Kuala Lumpur City Hall (DBKL) has sold 45 parcels of land without open tender since Tengku Adnan Tengku Mansor became the Federal Territories minister, claimed opposition lawmakers.
Cheras MP Tan Kok Wai said he had obtained this information from parliamentary replies.
“This process is completely not transparent. So much land has been converted from public land to private land, and from being intended for residential use to commercial use.
“For this generation and the next generation, we are concerned that KL will have no more public land,” he told reporters after meeting KL mayor Mohd Amin Nordin Abdul Aziz at the DBKL headquarters this morning.
Tengku Adnan has been contacted for his response on this.
Tan said when the matter was raised during the meeting, Amin (photo) had maintained that the usual procedure was adhered to when selling the land.
Segambut MP Lim Lip Eng, who also attended the meeting, said the mayor contended that the open tender process “sometimes is not a good thing”.
The mayor listed an example where, after DBKL sold a piece of prime land through open tender to the highest bidder, the buyer failed to develop the land due to unfavourable market conditions.
“So the mayor said if he had not sold it to the highest bidder and not through open tender, he could have sold it at a reasonable price.
“Then the developer could have sold (units from the development) at a more reasonable price to housebuyers. Then, everyone will be happy.
“He (Amin) said that sometimes, selling through open tender to the highest bidder is not a good thing,” added the DAP lawmaker.
Amin has been contacted to verify this.
However, Lim (photo) described Amin’s explanation as “nonsense”, arguing that DBKL could always set conditions that allowed it to re-acquire undeveloped plots after a certain timeframe.
No ‘luxury ban’ yet
The mayor had also explained that the cabinet’s recent decision to declare a moratorium on luxury developments in the city had not yet been implemented.
“He said DBKL will make some suggestions and continue discussions with the Finance Ministry about this,” Lim said.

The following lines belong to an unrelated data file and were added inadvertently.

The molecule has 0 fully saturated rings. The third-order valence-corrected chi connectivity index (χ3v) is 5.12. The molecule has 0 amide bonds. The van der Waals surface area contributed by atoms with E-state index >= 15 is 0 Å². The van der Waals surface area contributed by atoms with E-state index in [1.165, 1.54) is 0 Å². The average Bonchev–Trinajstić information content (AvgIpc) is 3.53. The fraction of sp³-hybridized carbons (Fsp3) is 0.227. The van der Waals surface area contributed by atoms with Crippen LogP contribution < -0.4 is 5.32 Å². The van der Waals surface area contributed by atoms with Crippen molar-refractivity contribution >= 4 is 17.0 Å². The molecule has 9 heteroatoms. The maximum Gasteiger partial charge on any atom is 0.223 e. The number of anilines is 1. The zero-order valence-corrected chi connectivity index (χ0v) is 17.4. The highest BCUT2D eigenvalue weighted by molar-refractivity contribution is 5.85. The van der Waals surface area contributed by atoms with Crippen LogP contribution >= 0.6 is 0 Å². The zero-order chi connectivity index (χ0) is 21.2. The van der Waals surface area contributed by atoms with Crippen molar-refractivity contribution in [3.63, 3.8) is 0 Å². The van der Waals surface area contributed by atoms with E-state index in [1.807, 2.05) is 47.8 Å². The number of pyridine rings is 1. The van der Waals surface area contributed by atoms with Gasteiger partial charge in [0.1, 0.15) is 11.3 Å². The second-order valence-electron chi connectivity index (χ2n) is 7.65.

There was previously confusion over the government’s decision to ban all on new shopping malls, offices and residential units priced above RM1 million when it was announced on Nov 19 by Second Finance Minister Johari Abdul Ghani following a Bank Negara quarterly report that warned of an oversupply of unaffordable houses in the property market.
Later, several ministers, including Tengku Adnan, disputed that it was a “blanket ban” and said appeals were possible. A five-member ministerial committee has since been set up to hear appeals from developers.
Meanwhile, PKR’s Wangsa Maju MP Tan Kee Kwong (photo) said he had questioned Amin at the meeting on why many lawmakers were not consulted before Budget 2018 was announced.
“We are chosen by the people, we should be asked for our input on the budget for KL,” he told reporters at the same press conference.
In response, DBKL handed them a booklet with a breakdown of the 2018 budget totalling RM2,905,800,000.
Tan said while they had, in previous years, been invited to go through the budget for KL before the prime minister’s budget speech in Parliament, no invitation was received this year.
“This year was the worst. There was not even an invitation before it was announced. Most MPs have no idea about the details. We have the right to know how the government is using our money.
“If they don’t do this (invite us to give our input), DBKL will appear as though it is hiding something,” he added.
Malaysiakini has been trying to contact Tengku Adnan and Amin for their responses on this matter.